THE Qaqet Stewardship Council would like to respond to a letter titled Stop Funding Qaqet Council (The National, Oct 3) by Alois Balar.
Balar raised some points however erroneous that need to be challenged.
The Qaqet Stewardship Council advises our working partners, including the national and provincial governments and administration, and all Qaqet-Bainings, that Balar is an idealist who likes using jargon that one may be inclined to believe he is an intellectual, specifically regarding the Kairak oil palm project, which is totally removed from the truth.
Balar makes bold claims that the Qaqet council is at the forefront of the current land issues before the courts relating to the Kairak Oil Palm Project.
We correct that assumption.
The current land issues relate to settlers, and those who have sold pieces of customary land to settlers, from conforming to indigenous Qaqet-Baining land laws to maintain customary land under all of our five major clans that make up the Baining tribe of East New Britain.
This is an initiative by the council of chiefs and elders from all the clans that comprise the council under its land mobilisation programme to ensure our clans hold ownership rights over our clan land, and not minor family trees like the Avirs who are sub-clans of the Kairak Clan, or even settlers.
This is to allow for easy facilitation of land development to bring in the socioeconomic and infrastructural needs for Qaqet-Baining people.
The Kairak project is not under any SABL. Balar knows this. One wonders what his motivation is raising incorrect information for public consumption.
SABL applies to forest areas/virgin forest areas such as the Illi-Wawas and Memalo projects.
Kairak was never a logging project.
It went straight into oil palm. Oil palm is one of the driving forces behind the construction and maintenance of new roads and bridges to the Baining people in rural East New Britain.
Oil palm was a choice development project by the Kairak clan.
The council only facilitates for these choices, taking into account suitability of such impact projects.
The council has certainly not pushed for these choices – that remains for our Qaqet-Baining people.
We are, however, there to facilitate and address challenges and issues that arise from these choices, and, of course, facilitate awareness programmes on development issues so that our people can make good and informed choices of the type of development they can integrate to drive their own destiny.
This can be proved by the council’s recent partnership with the World Bank’s Progressive Productive Agricultural Partnership (PPAP) programme that has signed and implemented a K3 million deal to rehabilitate and grow coffee in the hinterlands of the Baining in Arabam and inside Sinivit LLG.
Again, coffee is the suitable choice agricultural crop to be cultivated in these areas, and thus, the council facilitated this upon informed decisions by rural coffee farmers in the area.
Balar seems incapable of understanding this.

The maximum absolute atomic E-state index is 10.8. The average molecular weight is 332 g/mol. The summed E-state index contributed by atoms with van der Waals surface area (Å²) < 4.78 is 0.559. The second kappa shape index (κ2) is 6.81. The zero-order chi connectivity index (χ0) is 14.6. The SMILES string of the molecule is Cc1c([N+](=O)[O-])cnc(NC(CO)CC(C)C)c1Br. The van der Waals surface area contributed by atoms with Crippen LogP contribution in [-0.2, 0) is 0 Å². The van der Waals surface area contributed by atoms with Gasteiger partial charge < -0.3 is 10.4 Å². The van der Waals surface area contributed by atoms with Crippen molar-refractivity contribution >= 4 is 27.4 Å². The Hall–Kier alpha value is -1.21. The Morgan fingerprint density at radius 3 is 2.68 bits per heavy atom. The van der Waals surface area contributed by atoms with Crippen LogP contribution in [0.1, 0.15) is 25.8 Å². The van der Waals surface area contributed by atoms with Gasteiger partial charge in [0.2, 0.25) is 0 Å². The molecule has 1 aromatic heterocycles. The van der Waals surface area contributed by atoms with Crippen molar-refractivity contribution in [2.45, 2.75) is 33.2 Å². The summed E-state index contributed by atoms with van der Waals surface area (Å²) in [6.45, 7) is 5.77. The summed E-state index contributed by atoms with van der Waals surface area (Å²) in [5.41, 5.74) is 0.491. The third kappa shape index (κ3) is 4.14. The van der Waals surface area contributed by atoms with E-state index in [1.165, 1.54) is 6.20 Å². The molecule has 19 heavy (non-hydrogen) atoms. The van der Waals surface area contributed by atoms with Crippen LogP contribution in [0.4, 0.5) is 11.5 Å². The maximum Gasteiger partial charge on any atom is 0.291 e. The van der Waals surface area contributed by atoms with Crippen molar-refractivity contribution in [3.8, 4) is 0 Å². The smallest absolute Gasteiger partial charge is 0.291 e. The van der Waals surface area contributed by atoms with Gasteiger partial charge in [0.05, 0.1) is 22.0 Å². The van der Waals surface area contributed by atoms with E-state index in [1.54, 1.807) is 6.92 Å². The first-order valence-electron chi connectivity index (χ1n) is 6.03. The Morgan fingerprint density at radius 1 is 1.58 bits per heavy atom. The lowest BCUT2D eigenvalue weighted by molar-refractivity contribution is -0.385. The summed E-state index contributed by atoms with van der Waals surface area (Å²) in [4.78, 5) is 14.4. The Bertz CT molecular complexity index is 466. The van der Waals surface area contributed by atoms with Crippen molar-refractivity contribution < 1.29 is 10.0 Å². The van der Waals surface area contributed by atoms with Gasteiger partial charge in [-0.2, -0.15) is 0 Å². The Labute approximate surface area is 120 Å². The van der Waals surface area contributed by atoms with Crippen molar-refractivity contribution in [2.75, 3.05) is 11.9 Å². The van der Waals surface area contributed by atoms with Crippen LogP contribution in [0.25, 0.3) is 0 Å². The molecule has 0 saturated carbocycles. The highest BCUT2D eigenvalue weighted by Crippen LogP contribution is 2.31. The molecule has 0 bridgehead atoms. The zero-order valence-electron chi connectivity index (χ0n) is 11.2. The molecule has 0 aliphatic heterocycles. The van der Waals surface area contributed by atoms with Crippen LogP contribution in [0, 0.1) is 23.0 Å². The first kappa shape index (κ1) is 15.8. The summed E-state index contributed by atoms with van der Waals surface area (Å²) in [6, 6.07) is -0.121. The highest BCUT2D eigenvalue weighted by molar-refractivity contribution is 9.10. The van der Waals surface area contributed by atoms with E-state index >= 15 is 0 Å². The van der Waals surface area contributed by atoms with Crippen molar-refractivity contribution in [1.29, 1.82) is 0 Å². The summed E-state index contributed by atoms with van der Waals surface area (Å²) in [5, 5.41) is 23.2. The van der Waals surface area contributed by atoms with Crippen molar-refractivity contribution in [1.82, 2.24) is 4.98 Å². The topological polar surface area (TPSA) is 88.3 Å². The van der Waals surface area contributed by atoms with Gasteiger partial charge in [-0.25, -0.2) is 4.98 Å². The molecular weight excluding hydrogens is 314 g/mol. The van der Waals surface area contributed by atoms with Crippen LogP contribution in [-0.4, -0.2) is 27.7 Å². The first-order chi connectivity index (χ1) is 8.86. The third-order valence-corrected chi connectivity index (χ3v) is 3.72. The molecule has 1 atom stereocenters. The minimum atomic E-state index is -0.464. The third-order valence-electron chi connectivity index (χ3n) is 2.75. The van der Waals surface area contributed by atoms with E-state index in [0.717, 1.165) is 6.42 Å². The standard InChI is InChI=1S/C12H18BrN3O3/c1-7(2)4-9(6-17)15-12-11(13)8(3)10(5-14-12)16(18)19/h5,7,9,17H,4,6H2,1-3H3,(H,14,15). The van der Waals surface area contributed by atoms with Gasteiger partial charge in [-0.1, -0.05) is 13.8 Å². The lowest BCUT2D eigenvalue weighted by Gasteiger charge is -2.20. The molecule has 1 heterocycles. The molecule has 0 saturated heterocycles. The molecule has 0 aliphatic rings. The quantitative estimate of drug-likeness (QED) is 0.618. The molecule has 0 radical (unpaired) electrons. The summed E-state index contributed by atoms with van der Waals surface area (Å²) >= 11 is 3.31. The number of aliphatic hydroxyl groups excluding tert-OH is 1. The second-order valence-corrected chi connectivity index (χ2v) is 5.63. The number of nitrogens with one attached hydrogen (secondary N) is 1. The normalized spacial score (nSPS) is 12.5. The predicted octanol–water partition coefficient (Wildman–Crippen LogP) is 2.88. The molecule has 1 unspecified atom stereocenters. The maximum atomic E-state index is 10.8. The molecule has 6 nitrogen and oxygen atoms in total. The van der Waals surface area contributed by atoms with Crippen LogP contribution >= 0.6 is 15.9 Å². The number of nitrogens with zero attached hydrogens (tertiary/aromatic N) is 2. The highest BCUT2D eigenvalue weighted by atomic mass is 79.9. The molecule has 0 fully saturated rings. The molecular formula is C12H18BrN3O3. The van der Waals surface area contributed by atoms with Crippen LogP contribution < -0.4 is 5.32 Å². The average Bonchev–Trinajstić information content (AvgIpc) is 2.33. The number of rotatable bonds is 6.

Thus, there is no need for the council to sink down to his low level and create an unnecessary “media fight”.
We encourage him to come to the council and find out.
There is nothing to hide. We are transparent and accountable.
The simple reason being that the council answers to a higher authority as a monitoring mechanism of our progress.
Unlike Balar, who claims to be with conservation and development strategies, an organisation that seems to have no affiliation and no answering authority.
It begs to the question as to whether his comments after such a dormant period are politically motivated at this stage.
Funding to the council is unlikely to be ceased.
It is an approved funding under the government of East New Britain and endorsed by the provincial administration.
The entity is a result of continuous attempts by prominent Baining leaders such as the late Henry Saminga and James Tapele to drive service delivery into the rural Baining majority.
In effect, Balar is questioning the integrity of all our Qaqet-Baining chiefs and elders who have made this possible.
Following the cries of the Baining chiefs and elders in the course of their desire to develop their own destiny, the entity was registered.
Until today it is a vehicle driving socioeconomic development benefits to the people.
One has to travel into these rural Baining areas to see the enormous development changes in terms of infrastructure such as roads and bridges and other economic activities present.
Ironically the council’s student assistance programme was responsible for sponsoring Balar’s daughter to become a teacher.
This programme is to ensure boosting our Qaqet-Baining human resource development, a pillar programme to embrace current development taking place.
We now have sponsored more than 100 Qaqet-Baining students in various universities/tertiary and technical educational institutions around the country.
It seems hypocritical of Balar to condemn a recognised entity of development after he has benefited from it.
Qaqet Stewardship Council